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Q&A with Christy Turlington Burns

May 05, 2016

Runlife

I’ve long had this theory about exceptionally beautiful people: essentially, that because they’ve been winning at the beauty pageant of life for so long, their other traits go underdeveloped. But as with all generalizations (especially as they relate to appearance), this line of thinking is deeply flawed and there are always exceptions that blow it up.

Christy Turlington Burns is that exception. Yes, she is one of, if not the most prominent fashion model of the modern era. She began her career at age 14 (modeling for Calvin Klein), traveled the world, graced thousands of fashion magazine pages, wore the highest of the haute couture, and more.

And then one day she said goodbye to all that.

After complications from her first pregnancy, she got a Masters in Public Health from Columbia, directed a documentary, No Woman, No Cry (which debuted at the Tribeca Film Festival), and then founded her charity, Every Mother Counts – an organization that helps make pregnancy and childbirth safe for mothers around the world.

I met Christy in Seattle during one of her visits here. Three years ago, EMC became our charity partner. We’ve had joint events that have been meaningful to both organizations. Us going to fashion week. The NYC Marathon. The joint EMC-Oiselle Hood to Coast Team.

Then last year, Christy qualified for Boston at the London Marathon – and finished the race a few weeks ago.

Boom. So much for my theory! Please enjoy my recent catch up with her…Christy is, as always, a woman among women… leading, giving, helping, running for all mothers, because every mother counts!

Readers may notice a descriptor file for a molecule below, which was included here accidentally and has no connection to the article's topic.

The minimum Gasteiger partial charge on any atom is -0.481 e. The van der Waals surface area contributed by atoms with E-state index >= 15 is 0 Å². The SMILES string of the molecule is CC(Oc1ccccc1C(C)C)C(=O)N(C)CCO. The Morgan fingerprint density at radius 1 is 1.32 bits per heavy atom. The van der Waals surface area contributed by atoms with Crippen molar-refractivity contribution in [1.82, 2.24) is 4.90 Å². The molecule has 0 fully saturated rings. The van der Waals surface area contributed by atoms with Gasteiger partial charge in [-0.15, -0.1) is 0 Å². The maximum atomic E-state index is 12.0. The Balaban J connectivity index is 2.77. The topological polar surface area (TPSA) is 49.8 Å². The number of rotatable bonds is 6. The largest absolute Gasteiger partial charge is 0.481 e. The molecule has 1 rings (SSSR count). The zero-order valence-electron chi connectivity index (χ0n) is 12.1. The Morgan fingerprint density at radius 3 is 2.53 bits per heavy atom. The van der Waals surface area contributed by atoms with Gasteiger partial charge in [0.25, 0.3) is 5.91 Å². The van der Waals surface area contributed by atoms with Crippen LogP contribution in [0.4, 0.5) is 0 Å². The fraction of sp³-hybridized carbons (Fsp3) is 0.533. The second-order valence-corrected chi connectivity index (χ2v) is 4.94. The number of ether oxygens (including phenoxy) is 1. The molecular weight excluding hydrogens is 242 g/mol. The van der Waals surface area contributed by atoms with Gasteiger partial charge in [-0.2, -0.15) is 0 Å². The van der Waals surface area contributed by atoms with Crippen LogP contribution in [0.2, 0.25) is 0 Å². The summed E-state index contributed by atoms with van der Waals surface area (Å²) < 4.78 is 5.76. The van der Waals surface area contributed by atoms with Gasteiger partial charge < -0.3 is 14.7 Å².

ctb-boston-back.jpg
photo credit: Every Mother Counts

Sally: You qualified for Boston at the London Marathon last year! Were you expecting to do that?

Christy: I did not expect or plan to qualify for Boston in London. I was focused on running my first sub 4:00 marathon, but the possibility did cross my mind briefly before I left for London. I asked my friend Fain Sutter what the qualifying time was for my age group. In retrospect, that’s probably when I allowed myself to be open to the possibility.

Sally: London vs. Boston in terms of crowd support, course, overall experience... which was your favorite?

Christy: There were some similarities, actually. The weather in London last year was perfect. It had been unseasonably warm until the night before the race when it rained and cooled off with just the right amount of cloud cover. Both races start out of the center of the city in a town or village, and then the course takes you into the center of the city and the build up to the finish is pretty striking in both races with lots of cheering and support from the sidelines.